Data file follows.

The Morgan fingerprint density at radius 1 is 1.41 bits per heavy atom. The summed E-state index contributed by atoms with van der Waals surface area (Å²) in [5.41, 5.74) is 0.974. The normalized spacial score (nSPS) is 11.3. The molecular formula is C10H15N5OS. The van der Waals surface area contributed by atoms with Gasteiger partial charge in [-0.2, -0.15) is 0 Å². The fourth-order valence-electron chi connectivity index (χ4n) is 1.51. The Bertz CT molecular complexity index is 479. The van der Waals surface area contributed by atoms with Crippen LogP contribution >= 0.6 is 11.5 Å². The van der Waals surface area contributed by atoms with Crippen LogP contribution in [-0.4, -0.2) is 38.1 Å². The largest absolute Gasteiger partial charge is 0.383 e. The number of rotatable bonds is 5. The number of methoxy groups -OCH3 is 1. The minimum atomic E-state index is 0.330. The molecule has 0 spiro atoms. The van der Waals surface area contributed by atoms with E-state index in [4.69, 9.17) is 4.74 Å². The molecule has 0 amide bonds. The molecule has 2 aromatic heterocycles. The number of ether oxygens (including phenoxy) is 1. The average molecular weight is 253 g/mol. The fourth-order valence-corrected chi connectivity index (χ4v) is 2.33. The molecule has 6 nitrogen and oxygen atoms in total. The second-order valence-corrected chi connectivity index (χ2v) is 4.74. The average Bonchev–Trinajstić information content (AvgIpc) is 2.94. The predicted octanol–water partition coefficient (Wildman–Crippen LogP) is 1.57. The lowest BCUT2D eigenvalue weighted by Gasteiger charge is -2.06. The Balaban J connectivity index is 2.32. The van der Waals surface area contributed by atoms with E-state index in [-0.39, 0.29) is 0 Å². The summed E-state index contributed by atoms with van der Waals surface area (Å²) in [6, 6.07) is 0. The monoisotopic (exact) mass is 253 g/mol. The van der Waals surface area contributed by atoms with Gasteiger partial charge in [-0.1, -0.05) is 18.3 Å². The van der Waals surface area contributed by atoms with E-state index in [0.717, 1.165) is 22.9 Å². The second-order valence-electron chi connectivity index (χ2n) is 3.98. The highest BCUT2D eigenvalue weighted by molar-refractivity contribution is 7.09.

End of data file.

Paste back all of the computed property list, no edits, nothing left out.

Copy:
The Morgan fingerprint density at radius 1 is 1.41 bits per heavy atom. The summed E-state index contributed by atoms with van der Waals surface area (Å²) in [5.41, 5.74) is 0.974. The normalized spacial score (nSPS) is 11.3. The molecular formula is C10H15N5OS. The van der Waals surface area contributed by atoms with Gasteiger partial charge in [-0.2, -0.15) is 0 Å². The fourth-order valence-electron chi connectivity index (χ4n) is 1.51. The Bertz CT molecular complexity index is 479. The van der Waals surface area contributed by atoms with Crippen LogP contribution >= 0.6 is 11.5 Å². The van der Waals surface area contributed by atoms with Crippen LogP contribution in [-0.4, -0.2) is 38.1 Å². The largest absolute Gasteiger partial charge is 0.383 e. The number of rotatable bonds is 5. The number of methoxy groups -OCH3 is 1. The minimum atomic E-state index is 0.330. The molecule has 0 spiro atoms. The van der Waals surface area contributed by atoms with E-state index in [4.69, 9.17) is 4.74 Å². The molecule has 0 amide bonds. The molecule has 2 aromatic heterocycles. The number of ether oxygens (including phenoxy) is 1. The average molecular weight is 253 g/mol. The fourth-order valence-corrected chi connectivity index (χ4v) is 2.33. The molecule has 6 nitrogen and oxygen atoms in total. The second-order valence-corrected chi connectivity index (χ2v) is 4.74. The average Bonchev–Trinajstić information content (AvgIpc) is 2.94. The predicted octanol–water partition coefficient (Wildman–Crippen LogP) is 1.57. The lowest BCUT2D eigenvalue weighted by Gasteiger charge is -2.06. The Balaban J connectivity index is 2.32. The van der Waals surface area contributed by atoms with E-state index in [-0.39, 0.29) is 0 Å². The summed E-state index contributed by atoms with van der Waals surface area (Å²) in [6, 6.07) is 0. The monoisotopic (exact) mass is 253 g/mol. The van der Waals surface area contributed by atoms with Gasteiger partial charge in [-0.1, -0.05) is 18.3 Å². The van der Waals surface area contributed by atoms with E-state index in [0.717, 1.165) is 22.9 Å². The second-order valence-electron chi connectivity index (χ2n) is 3.98. The highest BCUT2D eigenvalue weighted by molar-refractivity contribution is 7.09.